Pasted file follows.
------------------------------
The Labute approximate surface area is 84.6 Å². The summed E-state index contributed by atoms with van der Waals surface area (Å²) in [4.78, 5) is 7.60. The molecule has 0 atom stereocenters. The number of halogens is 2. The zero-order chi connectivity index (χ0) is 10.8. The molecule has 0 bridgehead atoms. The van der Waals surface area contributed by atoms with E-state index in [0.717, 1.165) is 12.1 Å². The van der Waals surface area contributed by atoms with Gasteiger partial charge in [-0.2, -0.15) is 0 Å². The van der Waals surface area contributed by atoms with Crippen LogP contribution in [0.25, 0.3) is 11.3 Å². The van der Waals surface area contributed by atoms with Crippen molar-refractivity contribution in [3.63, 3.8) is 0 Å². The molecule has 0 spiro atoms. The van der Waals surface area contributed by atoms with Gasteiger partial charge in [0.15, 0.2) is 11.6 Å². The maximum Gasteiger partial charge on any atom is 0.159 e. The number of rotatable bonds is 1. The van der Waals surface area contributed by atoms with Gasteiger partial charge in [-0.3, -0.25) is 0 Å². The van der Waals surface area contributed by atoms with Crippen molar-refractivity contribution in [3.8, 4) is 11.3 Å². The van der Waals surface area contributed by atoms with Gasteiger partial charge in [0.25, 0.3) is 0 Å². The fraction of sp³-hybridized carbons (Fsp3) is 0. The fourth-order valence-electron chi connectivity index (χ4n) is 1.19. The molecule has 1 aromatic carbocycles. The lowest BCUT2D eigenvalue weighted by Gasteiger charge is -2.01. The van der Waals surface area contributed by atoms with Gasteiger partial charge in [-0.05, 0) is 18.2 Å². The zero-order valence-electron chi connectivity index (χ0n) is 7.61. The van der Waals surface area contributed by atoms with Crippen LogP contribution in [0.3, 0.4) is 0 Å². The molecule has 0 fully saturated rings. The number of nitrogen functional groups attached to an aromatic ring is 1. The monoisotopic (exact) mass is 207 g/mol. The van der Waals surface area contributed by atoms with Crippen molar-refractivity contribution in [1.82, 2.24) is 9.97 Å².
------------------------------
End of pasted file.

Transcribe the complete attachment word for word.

The Labute approximate surface area is 84.6 Å². The summed E-state index contributed by atoms with van der Waals surface area (Å²) in [4.78, 5) is 7.60. The molecule has 0 atom stereocenters. The number of halogens is 2. The zero-order chi connectivity index (χ0) is 10.8. The molecule has 0 bridgehead atoms. The van der Waals surface area contributed by atoms with E-state index in [0.717, 1.165) is 12.1 Å². The van der Waals surface area contributed by atoms with Gasteiger partial charge in [-0.2, -0.15) is 0 Å². The van der Waals surface area contributed by atoms with Crippen LogP contribution in [0.25, 0.3) is 11.3 Å². The van der Waals surface area contributed by atoms with Crippen molar-refractivity contribution in [3.63, 3.8) is 0 Å². The molecule has 0 spiro atoms. The van der Waals surface area contributed by atoms with Gasteiger partial charge in [0.15, 0.2) is 11.6 Å². The maximum Gasteiger partial charge on any atom is 0.159 e. The number of rotatable bonds is 1. The van der Waals surface area contributed by atoms with Gasteiger partial charge in [-0.3, -0.25) is 0 Å². The van der Waals surface area contributed by atoms with Crippen molar-refractivity contribution in [3.8, 4) is 11.3 Å². The van der Waals surface area contributed by atoms with Gasteiger partial charge in [0.25, 0.3) is 0 Å². The fraction of sp³-hybridized carbons (Fsp3) is 0. The fourth-order valence-electron chi connectivity index (χ4n) is 1.19. The molecule has 1 aromatic carbocycles. The lowest BCUT2D eigenvalue weighted by Gasteiger charge is -2.01. The van der Waals surface area contributed by atoms with Gasteiger partial charge in [-0.05, 0) is 18.2 Å². The zero-order valence-electron chi connectivity index (χ0n) is 7.61. The van der Waals surface area contributed by atoms with Crippen LogP contribution in [0.3, 0.4) is 0 Å². The molecule has 0 fully saturated rings. The number of nitrogen functional groups attached to an aromatic ring is 1. The monoisotopic (exact) mass is 207 g/mol. The van der Waals surface area contributed by atoms with Crippen molar-refractivity contribution in [1.82, 2.24) is 9.97 Å².